That is it for now, but I may have more ideas later. One thing is for sure, let’s get out there and party like it’s 1999.

rolling over the odometer 1999 2000 2010 100000 miles

Government Income Taxes in History

income tax brackets rates through history united states usa

income tax brackets rates through history united states USA

(click graph to see full size version) I was just looking at this really interesting infographic of the income tax rates for the United States over the last century or so. It is an interesting graph because it makes it very clear that the wealthiest people are paying the lowest taxes by percentage of any time in our country’s history. By contrast the low and middle class are paying the most they’re paid or close to the most. 

I’m not sure how the government got away with a 90% tax rate in any time period, but it sure looks like they did. As much as I think the wealthiest people need to pay more again, nobody deserves that.  It makes the 5-10% increase in taxes we need on the wealthy people making over 1 million a year now seem paltry and insignificant. 

According to the graph the yellow areas say that in the 50’s and 60’s if you made more than $10 million you gave 90% of it to the Government. Wow. (9 million?) That doesn’t really seem plausible although they tell a story about boxing matches being held only yearly for this reason. There has to be something between 90% and 35% though because these people are the cash cows of our country/economy and are the only ones that can actually pay for the fancy jet security and government health care. 

Also I found it interesting that in the early 90’s people making less than 10K had to go from 0% tax to 15%? That is a big loss for the part-time workers of the country and it happened just in time for me to start working at my first job. Someone making 9K would lose $1350 to taxes, a huge sum for someone who may be just scraping by. Previously in history this tax bracket was taxes between 10-20%, so it has been higher, but the logic seems difficult that the people who make the least are losing the least also. Maybe if more government programs like healthcare actually give back to this income bracket this will be a more justified expense.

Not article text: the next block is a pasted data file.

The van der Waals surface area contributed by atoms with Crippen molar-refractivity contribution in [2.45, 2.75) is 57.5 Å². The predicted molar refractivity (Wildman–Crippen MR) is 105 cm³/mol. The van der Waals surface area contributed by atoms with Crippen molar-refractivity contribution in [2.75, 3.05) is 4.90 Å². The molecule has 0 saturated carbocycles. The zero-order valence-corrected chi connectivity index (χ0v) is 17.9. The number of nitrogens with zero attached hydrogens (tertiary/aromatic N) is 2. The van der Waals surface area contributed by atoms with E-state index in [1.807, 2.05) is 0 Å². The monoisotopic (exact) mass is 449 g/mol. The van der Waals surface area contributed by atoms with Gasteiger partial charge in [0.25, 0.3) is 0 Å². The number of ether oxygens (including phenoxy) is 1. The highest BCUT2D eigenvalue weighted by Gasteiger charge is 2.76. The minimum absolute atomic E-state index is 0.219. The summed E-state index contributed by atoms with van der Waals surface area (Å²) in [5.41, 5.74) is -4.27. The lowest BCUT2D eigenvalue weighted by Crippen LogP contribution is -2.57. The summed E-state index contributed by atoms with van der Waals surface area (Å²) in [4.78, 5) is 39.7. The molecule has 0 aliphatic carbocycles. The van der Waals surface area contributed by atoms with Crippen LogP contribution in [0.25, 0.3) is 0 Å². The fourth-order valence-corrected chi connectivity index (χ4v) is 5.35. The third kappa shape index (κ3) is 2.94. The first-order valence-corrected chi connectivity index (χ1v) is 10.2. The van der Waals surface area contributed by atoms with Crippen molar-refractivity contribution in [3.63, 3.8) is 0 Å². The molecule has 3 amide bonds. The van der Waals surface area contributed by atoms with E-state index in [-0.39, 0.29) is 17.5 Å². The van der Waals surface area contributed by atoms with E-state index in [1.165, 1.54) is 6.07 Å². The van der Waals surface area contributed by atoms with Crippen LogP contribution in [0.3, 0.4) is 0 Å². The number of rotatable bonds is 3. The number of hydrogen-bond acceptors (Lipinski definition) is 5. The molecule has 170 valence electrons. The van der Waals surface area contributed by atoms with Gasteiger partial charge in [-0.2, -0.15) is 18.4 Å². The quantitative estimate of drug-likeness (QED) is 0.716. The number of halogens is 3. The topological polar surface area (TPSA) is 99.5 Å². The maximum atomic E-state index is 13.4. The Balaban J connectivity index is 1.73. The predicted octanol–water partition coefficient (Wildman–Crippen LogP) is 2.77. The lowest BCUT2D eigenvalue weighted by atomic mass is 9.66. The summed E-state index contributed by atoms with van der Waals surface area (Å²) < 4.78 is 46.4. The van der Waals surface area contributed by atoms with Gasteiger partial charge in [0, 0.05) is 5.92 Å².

I am also surprised looking at the top income bracket at 50% through the 1980’s and it re-frames how to think about Ronald Regan’s presidency (known for cutting taxes), but seeing that he got a larger percentage of paychecks to finance things with during a time of de-regulation and government cuts, no-wonder he was able to make things work. I doubt he would have believed that the tax rates should go as low as they are today though seeing how much government is expected to provide. 

Seeing over time how high these income tax rates have been in order for the country to survive and knowing what people expect from government right now (more services), I think we will have to return to the previous income tax rates and raise business tax rates at the same time to make up the difference even in a good economy. We have a huge budget deficit, increasing costs and government loans that are ballooning (bonds that are declining in value). Things aren’t looking good. It’s all our civic duty to pay taxes and the country can’t survive without it.

Ways Google Has Changed Media Consumption Behaviors

I was glancing at Google Fast Flip today and it struck me that they have been successful not only in providing what people want but in some ways changing human media consumption behavior.

We all know that Google has turned the media world upside down with the humble text ad because of it’s ad matching relevance and pay-per-click business model.

They have up-ended the rest of the media world because they have influenced people to stop using it. This may be completely un-intentional, but I think it has happened.

The obvious way is that Google has  gained brand preference as a reference tool and a information source on limitless topics. But there is another behavior that they have changed is not usually talked about.

This change in how people consume information is that they can scan headlines now and glean what has happened in the world without actually viewing the ads around the content. (or visiting the content site, via rss, email, search engine, aggregator or google news) This has been bad for online ad inventory (although some may say we need less inventory to drive up prices, not more) and worse for recouping the cost of producing the content.

I don’t think that Google is stealing anything like copyrighted material by linking headlines from Google News, the search engine or screen shots Google Fast Flip. That would be like saying you are stealing copyrighted material by cutting out an article about a local festival coming up and posting it on the break room bulletin board for your coworkers to see.